You can imagine the scene. Torque, the anti-hero at the centre of The Suffering: Ties That Bind, is finally talking about his emotional problems with a professional:
Doctor: "So how are you today?"
Torque: "I'm feeling kind of angry."
Doctor: "Why is that?"
Torque: "Well, I guess it... it all started when I murdered my wife and children and it has all gone downhill from there. Monsters, soldiers, scientists, they all keep trying to kill me."
Doctor: "And what do you do about this?"
Torque: "Sometimes I mutate into a massive hulk like creature with blades for arms and guns sprouting out of my back; only sometimes though."
Doctor: "How does that make you feel?"
The Suffering: Ties That Bind is the sequel to the surprise hit The Suffering and maintains a similar feel and emphasis. A pulsating 1st/3rd person action title wrapped in a well paced and involving horror storyline; fans of the original will immediately feel comfortable with Ties That Bind.
The story follows straight on from the first game and has Torque escaping from Carnate Island and returning to his old haunts in Baltimore to find out the truth about his past. It soon becomes clear that an enigmatic character named Blackmore is at the centre of much of Torque's misery and the chase is on to hunt him down. If things seem too straightforward though, then think again, because you also have to contend with the Foundation, a group led by scientist Jordan - a woman who's intent on picking your brain. Word of warning Jordan, curiosity killed the cat. The story, no doubt the game's strongest feature, develops at a beautiful pace, using a combination of events, flashbacks and journal entries to flesh out Torque's past and the ongoing mystery about why he is the way he is. As a result the game oozes atmosphere and is enhanced by the superb use of lighting and sound.
Much of the game's mechanics have remained unchanged from the original, with a choice of 1st person or 3rd person views, both of which you will use at one point or another. For the most part this is a good thing; however, it does pose its own problems. The lack of more options to customise 1st or 3rd person controls in the console versions being a particular peculiarity. For example, I prefer to play with strafe on the right stick and turn on the left - an option not provided, making the 1st person view awkward for me to use. This may not bother you, but it seems like an oversight not to allow more flexibility. As in the original you'll also be required to make moral choices to help people throughout the game. The choices you make will govern the abilities you have in Insanity (monster) mode and how Torque is perceived in the end. Is he a murderous tyrant or just a lovable rogue who's misunderstood? You decide.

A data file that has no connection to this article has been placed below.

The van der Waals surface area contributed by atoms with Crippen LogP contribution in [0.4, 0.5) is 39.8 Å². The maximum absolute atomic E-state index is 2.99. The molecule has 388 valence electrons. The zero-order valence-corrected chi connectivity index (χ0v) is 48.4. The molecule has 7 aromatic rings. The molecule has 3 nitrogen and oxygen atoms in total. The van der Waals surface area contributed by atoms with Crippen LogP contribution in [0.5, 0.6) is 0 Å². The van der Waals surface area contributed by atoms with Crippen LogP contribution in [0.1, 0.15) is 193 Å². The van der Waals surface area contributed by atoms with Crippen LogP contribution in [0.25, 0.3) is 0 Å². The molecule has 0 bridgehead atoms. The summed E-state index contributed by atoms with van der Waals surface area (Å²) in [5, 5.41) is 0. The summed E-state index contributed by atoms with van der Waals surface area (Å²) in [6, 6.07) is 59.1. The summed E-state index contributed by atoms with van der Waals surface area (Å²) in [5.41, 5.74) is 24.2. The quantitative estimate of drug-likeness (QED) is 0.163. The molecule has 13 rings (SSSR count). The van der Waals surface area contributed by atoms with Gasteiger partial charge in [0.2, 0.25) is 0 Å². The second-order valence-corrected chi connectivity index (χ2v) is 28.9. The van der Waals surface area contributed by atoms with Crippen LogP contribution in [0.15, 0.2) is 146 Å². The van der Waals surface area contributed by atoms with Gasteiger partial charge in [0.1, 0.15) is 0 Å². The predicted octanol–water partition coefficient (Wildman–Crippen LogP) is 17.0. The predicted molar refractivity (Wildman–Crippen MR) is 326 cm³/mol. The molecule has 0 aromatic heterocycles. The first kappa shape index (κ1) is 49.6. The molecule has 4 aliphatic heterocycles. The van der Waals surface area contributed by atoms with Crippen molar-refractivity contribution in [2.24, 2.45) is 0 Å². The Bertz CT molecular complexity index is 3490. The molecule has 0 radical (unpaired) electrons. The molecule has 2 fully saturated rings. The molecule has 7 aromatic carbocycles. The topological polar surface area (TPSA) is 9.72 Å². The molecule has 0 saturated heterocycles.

'Enemies are creatively designed and AI is generally decent.'
One major change from the original game is the two-weapon limit now in place. An idea made popular by Halo, it just doesn't feel right in Ties That Bind. Granted, it supposedly adds a strategic edge to combat, but in this case it feels contrived and more like a way to make the game harder. This, coupled with the sparse amount of ammo, adds a needless distraction to what is purely an action game. It also means you'll probably miss out on most of the exotic weapons because you need at least two mainline weapons to get by. I understand the logic of this change, but in this case it just doesn't work.
Enemies are creatively designed and AI is generally decent. Human enemies will take cover intelligently when necessary and, although they will never try to flush you out with a grenade, the action is nonetheless convincing, enjoyable and satisfying. Much kudos must go to the development team for creating some truly imaginative enemy designs that all provide their own unique challenges. The only sour note comes from some truly ridiculous difficulty spikes. The first half-hour of the game is relatively straightforward, with enemies at irregular intervals and in small numbers, but then you reach a point where you'll face several waves of various enemies. With health and ammo in short supply I ended up dying and restarting numerous times trying to find the right formula to defeat the enemies. This unfortunately becomes a recurring theme and one which at times threatens to sabotage what is a very enjoyable game - you'll probably find yourself screaming obscenities in frustration at some points. I hasten to add that the two-weapon limit is a major, if not the major contributing factor to this problem. Developers take note - just because it works in Halo doesn't mean it does everywhere else!
The game is undoubtedly bolstered by some exceptional voice work, with Michael Clarke Duncan (Green Mile) and Rachel Griffiths (Six Feet Under) lending their voices to Blackmore and Jordan respectively. Having put up with terrible acting in other games it's always refreshing to see some effort being made in this department. The quality of the sound is not, however, restricted to the voice acting; sound effects in general are of a good quality and, much like the lighting, are used to good effect to create atmosphere. Overall the production values are excellent and rarely disappoint.
Ultimately, however, there is little new to be found in the Ties That Bind. It remains true to its roots but fails to add anything new to a strong concept. This doesn't make it a failure and fans and newcomers alike will find plenty of enjoyment in this better than the average action game. Only Resident Evil 4 outdoes The Suffering series in this particular genre, which is high praise indeed. A good 'pick up and play' title, The Suffering: Ties That Bind ticks all the boxes, but doesn't redefine them. I look forward to seeing where the series goes next.